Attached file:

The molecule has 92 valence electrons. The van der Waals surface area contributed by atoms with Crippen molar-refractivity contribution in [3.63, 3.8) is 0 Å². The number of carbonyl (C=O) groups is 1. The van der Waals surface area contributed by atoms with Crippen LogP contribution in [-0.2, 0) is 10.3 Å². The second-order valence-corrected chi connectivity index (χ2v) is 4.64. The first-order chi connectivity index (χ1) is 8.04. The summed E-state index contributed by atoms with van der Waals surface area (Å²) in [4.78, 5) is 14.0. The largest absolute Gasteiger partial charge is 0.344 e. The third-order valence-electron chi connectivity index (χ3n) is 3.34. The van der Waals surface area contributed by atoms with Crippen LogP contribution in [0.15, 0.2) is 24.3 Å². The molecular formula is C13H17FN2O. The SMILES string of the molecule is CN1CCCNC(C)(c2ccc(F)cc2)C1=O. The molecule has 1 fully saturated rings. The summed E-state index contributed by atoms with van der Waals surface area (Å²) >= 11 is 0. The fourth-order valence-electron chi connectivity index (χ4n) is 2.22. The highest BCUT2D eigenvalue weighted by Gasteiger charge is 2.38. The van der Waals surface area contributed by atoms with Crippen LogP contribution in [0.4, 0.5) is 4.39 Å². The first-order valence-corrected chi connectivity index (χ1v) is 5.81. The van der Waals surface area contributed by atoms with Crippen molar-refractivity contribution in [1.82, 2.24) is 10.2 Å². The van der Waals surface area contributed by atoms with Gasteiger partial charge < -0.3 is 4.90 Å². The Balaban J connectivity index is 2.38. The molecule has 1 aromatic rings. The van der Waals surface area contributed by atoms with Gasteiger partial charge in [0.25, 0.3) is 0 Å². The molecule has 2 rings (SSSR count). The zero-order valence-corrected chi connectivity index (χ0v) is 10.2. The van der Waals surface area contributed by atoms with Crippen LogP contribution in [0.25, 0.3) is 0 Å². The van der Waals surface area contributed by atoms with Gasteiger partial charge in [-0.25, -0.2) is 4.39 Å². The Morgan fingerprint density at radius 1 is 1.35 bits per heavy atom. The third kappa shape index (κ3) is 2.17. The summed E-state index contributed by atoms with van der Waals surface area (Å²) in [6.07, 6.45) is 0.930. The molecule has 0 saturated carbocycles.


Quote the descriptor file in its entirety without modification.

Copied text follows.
The molecule has 92 valence electrons. The van der Waals surface area contributed by atoms with Crippen molar-refractivity contribution in [3.63, 3.8) is 0 Å². The number of carbonyl (C=O) groups is 1. The van der Waals surface area contributed by atoms with Crippen LogP contribution in [-0.2, 0) is 10.3 Å². The second-order valence-corrected chi connectivity index (χ2v) is 4.64. The first-order chi connectivity index (χ1) is 8.04. The summed E-state index contributed by atoms with van der Waals surface area (Å²) in [4.78, 5) is 14.0. The largest absolute Gasteiger partial charge is 0.344 e. The third-order valence-electron chi connectivity index (χ3n) is 3.34. The van der Waals surface area contributed by atoms with Crippen LogP contribution in [0.15, 0.2) is 24.3 Å². The molecular formula is C13H17FN2O. The SMILES string of the molecule is CN1CCCNC(C)(c2ccc(F)cc2)C1=O. The molecule has 1 fully saturated rings. The summed E-state index contributed by atoms with van der Waals surface area (Å²) >= 11 is 0. The fourth-order valence-electron chi connectivity index (χ4n) is 2.22. The highest BCUT2D eigenvalue weighted by Gasteiger charge is 2.38. The van der Waals surface area contributed by atoms with Crippen LogP contribution in [0.4, 0.5) is 4.39 Å². The first-order valence-corrected chi connectivity index (χ1v) is 5.81. The van der Waals surface area contributed by atoms with Crippen molar-refractivity contribution in [1.82, 2.24) is 10.2 Å². The van der Waals surface area contributed by atoms with Gasteiger partial charge < -0.3 is 4.90 Å². The Balaban J connectivity index is 2.38. The molecule has 1 aromatic rings. The van der Waals surface area contributed by atoms with Gasteiger partial charge in [0.25, 0.3) is 0 Å². The molecule has 2 rings (SSSR count). The zero-order valence-corrected chi connectivity index (χ0v) is 10.2. The van der Waals surface area contributed by atoms with Crippen LogP contribution in [0.25, 0.3) is 0 Å². The van der Waals surface area contributed by atoms with Gasteiger partial charge in [-0.25, -0.2) is 4.39 Å². The Morgan fingerprint density at radius 1 is 1.35 bits per heavy atom. The third kappa shape index (κ3) is 2.17. The summed E-state index contributed by atoms with van der Waals surface area (Å²) in [6.07, 6.45) is 0.930. The molecule has 0 saturated carbocycles.